PHA Budget 2016 Media Statement

04 May 2016Media Releases

Sustainable and Affordable Private Healthcare

Australia’s health funds have welcomed the Government’s commitment to improving the sustainability and affordability of the private healthcare sector, but warn the Government should take immediate steps to reduce pressure on premiums.

Private Healthcare Australia’s Chief Executive Officer, Dr Rachel David, welcomed the Budget announcement to establish a high level implementation committee, Private Health Sector Reform Committee, to action the recommendations of the Private Health Insurance Review.

“This Committee will be responsible for implementing important changes including the establishment of a new Prostheses List Advisory Committee and the introduction of price disclosure and reference pricing,” said Dr David.

“When fully implemented, these steps will save $800 million per year in healthcare costs and keep premiums lower for the 13 million privately insured Australia. The Industry has been working closely with the Federal Health Minister on the Review of PHI and we believe our concerns about premium affordability have been heard.”

“It is crucial, however, that the Government fast track its commitment to reform the Prostheses List, particularly now that it has frozen the indexation of the PHI Rebate for a further three years until 2021.

“Premium affordability is major issue for health fund members. Almost half of all Australians with PHI have an annual income of less than $50,000. (Click here to see infographic fact sheet) They are not wealthy. They are hard-working Australians who value their private health cover and their right to choose when and where they have medical care.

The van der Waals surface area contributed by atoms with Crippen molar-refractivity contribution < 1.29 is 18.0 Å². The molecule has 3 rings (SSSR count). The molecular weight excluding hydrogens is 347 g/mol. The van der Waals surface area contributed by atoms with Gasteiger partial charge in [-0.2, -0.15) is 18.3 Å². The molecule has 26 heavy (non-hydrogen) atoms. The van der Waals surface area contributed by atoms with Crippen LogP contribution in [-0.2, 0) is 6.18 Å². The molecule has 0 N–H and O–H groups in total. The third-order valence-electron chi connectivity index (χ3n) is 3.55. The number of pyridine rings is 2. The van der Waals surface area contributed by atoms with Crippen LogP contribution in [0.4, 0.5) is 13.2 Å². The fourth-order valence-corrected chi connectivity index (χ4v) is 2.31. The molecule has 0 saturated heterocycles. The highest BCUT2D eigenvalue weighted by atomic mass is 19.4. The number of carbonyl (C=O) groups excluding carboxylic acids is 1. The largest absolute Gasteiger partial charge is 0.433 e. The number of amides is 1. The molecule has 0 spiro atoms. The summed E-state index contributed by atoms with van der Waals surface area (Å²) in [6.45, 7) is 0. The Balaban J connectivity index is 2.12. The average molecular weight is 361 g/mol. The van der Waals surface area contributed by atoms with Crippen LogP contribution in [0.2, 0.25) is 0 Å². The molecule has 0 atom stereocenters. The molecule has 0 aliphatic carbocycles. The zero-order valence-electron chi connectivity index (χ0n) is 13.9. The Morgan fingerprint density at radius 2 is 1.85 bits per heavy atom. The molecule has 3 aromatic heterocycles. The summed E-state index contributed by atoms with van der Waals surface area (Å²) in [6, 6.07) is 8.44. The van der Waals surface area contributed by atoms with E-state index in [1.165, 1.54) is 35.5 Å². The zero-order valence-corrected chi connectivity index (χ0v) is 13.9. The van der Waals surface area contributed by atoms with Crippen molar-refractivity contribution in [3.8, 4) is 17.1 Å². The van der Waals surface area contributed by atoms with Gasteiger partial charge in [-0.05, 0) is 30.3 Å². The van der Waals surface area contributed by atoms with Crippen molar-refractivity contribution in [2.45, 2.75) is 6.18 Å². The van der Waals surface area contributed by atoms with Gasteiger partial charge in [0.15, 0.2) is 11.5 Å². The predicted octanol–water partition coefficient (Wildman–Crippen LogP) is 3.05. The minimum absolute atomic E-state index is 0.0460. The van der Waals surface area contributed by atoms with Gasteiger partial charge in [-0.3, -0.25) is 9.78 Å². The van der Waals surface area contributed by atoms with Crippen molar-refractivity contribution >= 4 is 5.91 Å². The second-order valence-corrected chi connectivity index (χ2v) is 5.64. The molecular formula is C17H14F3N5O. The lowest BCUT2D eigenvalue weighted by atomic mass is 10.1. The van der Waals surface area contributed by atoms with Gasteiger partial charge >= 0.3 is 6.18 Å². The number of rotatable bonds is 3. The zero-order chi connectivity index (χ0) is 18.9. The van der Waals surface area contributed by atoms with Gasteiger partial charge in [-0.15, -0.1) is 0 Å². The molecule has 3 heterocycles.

“Private health insurance is under unsustainable cost pressure. Health funds’ biggest issue is input costs are not within their control. Health costs are rising 8-9% each year, compared to an average 6% increase in premiums and household incomes (CPI) of 1.8%.

“Health funds have committed to pass on any savings from regulatory reform to their members. Funds will continue to introduce efficiencies to keep their internal costs down, and make it easier for members to choose and use health insurance, however the Government needs to execute reform.

“Outdated Federal Government regulations around medical device prices and cost shifting alone are estimated to be putting upwards pressure of $2.8 billion per year on premiums. There are a number of critical reforms the Government should implement to support a strong health insurance sector.

  1. The Government can act immediately to stop the gouging of private health prostheses patients. This can be achieved by stopping foreign companies from charging Australian health fund members the highest prices in the world for medical devices, at up to 5 times the price charged for the same device in the same hospitals to public patients.
    The first step is a new Prostheses List Advisory Committee and the introduction of price disclosure and reference pricing;
  2. Stop State Governments from cost shifting, the practice of charging private patients twice when they use the Medicare system. This shifts around $2bn of costs every year directly on to premiums;
  3. Encourage more competitive contracting in the private hospital sector by removing inflationary second-tier default benefits. Health funds are currently forced to pay uncontracted hospitals a fee-for-service, which is 85% of the average paid for contracted hospitals. Unlike contracted hospitals, non-contracted hospitals are not restricted in charging additional out-of-pocket expenses to consumers, and can charge rates that go above the benefit they would have received if a contract were in place;
  4. Implement the findings of the MBS Review to prevent outdated and wasteful clinical care;
  5. Change reinsurance arrangements for PHI. At present reinsurance arrangements mean that a large portion of the benefit of any funds’ efficiencies go to its competitors via the reinsurance pool. Not only is there no incentive to implement disease management and prevention programs, there can be a positive disincentive to do so. Changes to reinsurance arrangements so that they were prospective not retrospective would lead to very substantial innovation in disease management and preventative care programs.


Further information: Jen Eddy 0439240755